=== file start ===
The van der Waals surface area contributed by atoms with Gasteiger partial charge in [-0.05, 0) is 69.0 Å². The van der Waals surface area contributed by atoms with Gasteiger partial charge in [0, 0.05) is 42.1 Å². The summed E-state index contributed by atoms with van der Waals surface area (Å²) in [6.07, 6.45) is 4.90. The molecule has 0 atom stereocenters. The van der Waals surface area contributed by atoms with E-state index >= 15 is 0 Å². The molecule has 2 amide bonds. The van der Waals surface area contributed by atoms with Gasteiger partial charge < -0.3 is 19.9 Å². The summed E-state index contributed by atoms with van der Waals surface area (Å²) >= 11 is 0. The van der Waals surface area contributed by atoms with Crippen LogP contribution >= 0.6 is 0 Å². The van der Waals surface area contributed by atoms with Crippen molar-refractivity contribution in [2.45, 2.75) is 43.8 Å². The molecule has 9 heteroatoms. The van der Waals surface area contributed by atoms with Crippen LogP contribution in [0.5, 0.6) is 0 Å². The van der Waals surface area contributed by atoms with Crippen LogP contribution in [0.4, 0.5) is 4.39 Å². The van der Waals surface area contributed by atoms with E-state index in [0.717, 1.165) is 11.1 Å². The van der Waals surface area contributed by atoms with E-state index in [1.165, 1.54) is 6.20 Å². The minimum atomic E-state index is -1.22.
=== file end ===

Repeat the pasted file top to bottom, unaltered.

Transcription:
The van der Waals surface area contributed by atoms with Gasteiger partial charge in [-0.05, 0) is 69.0 Å². The van der Waals surface area contributed by atoms with Gasteiger partial charge in [0, 0.05) is 42.1 Å². The summed E-state index contributed by atoms with van der Waals surface area (Å²) in [6.07, 6.45) is 4.90. The molecule has 0 atom stereocenters. The van der Waals surface area contributed by atoms with E-state index >= 15 is 0 Å². The molecule has 2 amide bonds. The van der Waals surface area contributed by atoms with Gasteiger partial charge < -0.3 is 19.9 Å². The summed E-state index contributed by atoms with van der Waals surface area (Å²) >= 11 is 0. The van der Waals surface area contributed by atoms with Crippen LogP contribution >= 0.6 is 0 Å². The van der Waals surface area contributed by atoms with Crippen molar-refractivity contribution in [2.45, 2.75) is 43.8 Å². The molecule has 9 heteroatoms. The van der Waals surface area contributed by atoms with Crippen LogP contribution in [0.5, 0.6) is 0 Å². The van der Waals surface area contributed by atoms with Crippen LogP contribution in [0.4, 0.5) is 4.39 Å². The van der Waals surface area contributed by atoms with E-state index in [0.717, 1.165) is 11.1 Å². The van der Waals surface area contributed by atoms with E-state index in [1.165, 1.54) is 6.20 Å². The minimum atomic E-state index is -1.22.